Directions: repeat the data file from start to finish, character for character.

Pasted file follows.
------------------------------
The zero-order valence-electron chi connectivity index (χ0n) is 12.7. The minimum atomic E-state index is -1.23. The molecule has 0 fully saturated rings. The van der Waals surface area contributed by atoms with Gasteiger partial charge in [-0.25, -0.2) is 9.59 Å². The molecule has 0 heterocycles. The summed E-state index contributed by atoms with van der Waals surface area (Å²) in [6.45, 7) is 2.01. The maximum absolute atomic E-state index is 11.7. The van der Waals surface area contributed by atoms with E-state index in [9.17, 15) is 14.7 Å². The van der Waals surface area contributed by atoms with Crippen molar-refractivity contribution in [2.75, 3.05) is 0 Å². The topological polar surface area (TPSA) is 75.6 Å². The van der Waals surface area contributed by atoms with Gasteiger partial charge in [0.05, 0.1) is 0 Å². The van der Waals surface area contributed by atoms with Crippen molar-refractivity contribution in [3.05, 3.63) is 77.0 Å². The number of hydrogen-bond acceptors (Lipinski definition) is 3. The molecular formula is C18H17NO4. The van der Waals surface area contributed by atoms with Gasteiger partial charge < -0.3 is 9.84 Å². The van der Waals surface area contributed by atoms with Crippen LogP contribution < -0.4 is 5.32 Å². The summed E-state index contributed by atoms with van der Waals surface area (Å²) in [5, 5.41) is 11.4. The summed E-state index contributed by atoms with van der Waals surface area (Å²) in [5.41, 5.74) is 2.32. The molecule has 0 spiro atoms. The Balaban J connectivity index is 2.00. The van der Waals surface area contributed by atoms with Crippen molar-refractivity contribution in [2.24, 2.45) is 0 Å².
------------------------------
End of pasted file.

The zero-order valence-electron chi connectivity index (χ0n) is 12.7. The minimum atomic E-state index is -1.23. The molecule has 0 fully saturated rings. The van der Waals surface area contributed by atoms with Gasteiger partial charge in [-0.25, -0.2) is 9.59 Å². The molecule has 0 heterocycles. The summed E-state index contributed by atoms with van der Waals surface area (Å²) in [6.45, 7) is 2.01. The maximum absolute atomic E-state index is 11.7. The van der Waals surface area contributed by atoms with E-state index in [9.17, 15) is 14.7 Å². The van der Waals surface area contributed by atoms with Crippen molar-refractivity contribution in [2.75, 3.05) is 0 Å². The topological polar surface area (TPSA) is 75.6 Å². The van der Waals surface area contributed by atoms with Gasteiger partial charge in [0.05, 0.1) is 0 Å². The van der Waals surface area contributed by atoms with Crippen molar-refractivity contribution in [3.05, 3.63) is 77.0 Å². The number of hydrogen-bond acceptors (Lipinski definition) is 3. The molecular formula is C18H17NO4. The van der Waals surface area contributed by atoms with Gasteiger partial charge < -0.3 is 9.84 Å². The van der Waals surface area contributed by atoms with Crippen LogP contribution < -0.4 is 5.32 Å². The summed E-state index contributed by atoms with van der Waals surface area (Å²) in [5, 5.41) is 11.4. The summed E-state index contributed by atoms with van der Waals surface area (Å²) in [5.41, 5.74) is 2.32. The molecule has 0 spiro atoms. The Balaban J connectivity index is 2.00. The van der Waals surface area contributed by atoms with Crippen molar-refractivity contribution in [2.24, 2.45) is 0 Å².